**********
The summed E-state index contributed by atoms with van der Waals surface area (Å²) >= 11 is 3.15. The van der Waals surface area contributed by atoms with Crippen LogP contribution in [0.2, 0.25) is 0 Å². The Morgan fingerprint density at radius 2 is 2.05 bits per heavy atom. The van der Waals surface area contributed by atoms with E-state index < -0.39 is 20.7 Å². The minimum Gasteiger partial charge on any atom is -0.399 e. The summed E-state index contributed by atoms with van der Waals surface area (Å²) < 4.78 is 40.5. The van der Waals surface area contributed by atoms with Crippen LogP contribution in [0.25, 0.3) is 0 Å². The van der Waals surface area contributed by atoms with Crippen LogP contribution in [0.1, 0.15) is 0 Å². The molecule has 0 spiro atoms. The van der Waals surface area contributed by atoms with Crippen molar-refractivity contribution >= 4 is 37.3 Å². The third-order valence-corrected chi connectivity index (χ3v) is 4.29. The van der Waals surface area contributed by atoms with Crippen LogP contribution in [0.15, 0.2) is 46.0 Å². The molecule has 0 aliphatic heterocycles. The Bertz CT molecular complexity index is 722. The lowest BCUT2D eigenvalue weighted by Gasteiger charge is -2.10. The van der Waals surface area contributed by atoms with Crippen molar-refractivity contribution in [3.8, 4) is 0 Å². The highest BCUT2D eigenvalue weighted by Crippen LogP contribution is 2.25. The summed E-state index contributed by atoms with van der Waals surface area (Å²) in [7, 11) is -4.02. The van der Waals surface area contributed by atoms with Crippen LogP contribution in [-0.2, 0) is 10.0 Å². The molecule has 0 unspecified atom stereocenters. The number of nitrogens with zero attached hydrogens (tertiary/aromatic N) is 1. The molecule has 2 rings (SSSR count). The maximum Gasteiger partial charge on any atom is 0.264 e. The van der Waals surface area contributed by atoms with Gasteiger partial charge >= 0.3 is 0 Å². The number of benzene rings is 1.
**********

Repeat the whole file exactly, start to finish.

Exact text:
The summed E-state index contributed by atoms with van der Waals surface area (Å²) >= 11 is 3.15. The van der Waals surface area contributed by atoms with Crippen LogP contribution in [0.2, 0.25) is 0 Å². The Morgan fingerprint density at radius 2 is 2.05 bits per heavy atom. The van der Waals surface area contributed by atoms with E-state index < -0.39 is 20.7 Å². The minimum Gasteiger partial charge on any atom is -0.399 e. The summed E-state index contributed by atoms with van der Waals surface area (Å²) < 4.78 is 40.5. The van der Waals surface area contributed by atoms with Crippen LogP contribution in [0.25, 0.3) is 0 Å². The van der Waals surface area contributed by atoms with Crippen LogP contribution in [0.1, 0.15) is 0 Å². The molecule has 0 spiro atoms. The van der Waals surface area contributed by atoms with Crippen molar-refractivity contribution >= 4 is 37.3 Å². The third-order valence-corrected chi connectivity index (χ3v) is 4.29. The van der Waals surface area contributed by atoms with Crippen LogP contribution in [0.15, 0.2) is 46.0 Å². The molecule has 0 aliphatic heterocycles. The Bertz CT molecular complexity index is 722. The lowest BCUT2D eigenvalue weighted by Gasteiger charge is -2.10. The van der Waals surface area contributed by atoms with Crippen molar-refractivity contribution in [3.8, 4) is 0 Å². The highest BCUT2D eigenvalue weighted by Crippen LogP contribution is 2.25. The summed E-state index contributed by atoms with van der Waals surface area (Å²) in [7, 11) is -4.02. The van der Waals surface area contributed by atoms with Crippen LogP contribution in [-0.2, 0) is 10.0 Å². The molecule has 0 unspecified atom stereocenters. The number of nitrogens with zero attached hydrogens (tertiary/aromatic N) is 1. The molecule has 2 rings (SSSR count). The maximum Gasteiger partial charge on any atom is 0.264 e. The van der Waals surface area contributed by atoms with Gasteiger partial charge >= 0.3 is 0 Å². The number of benzene rings is 1.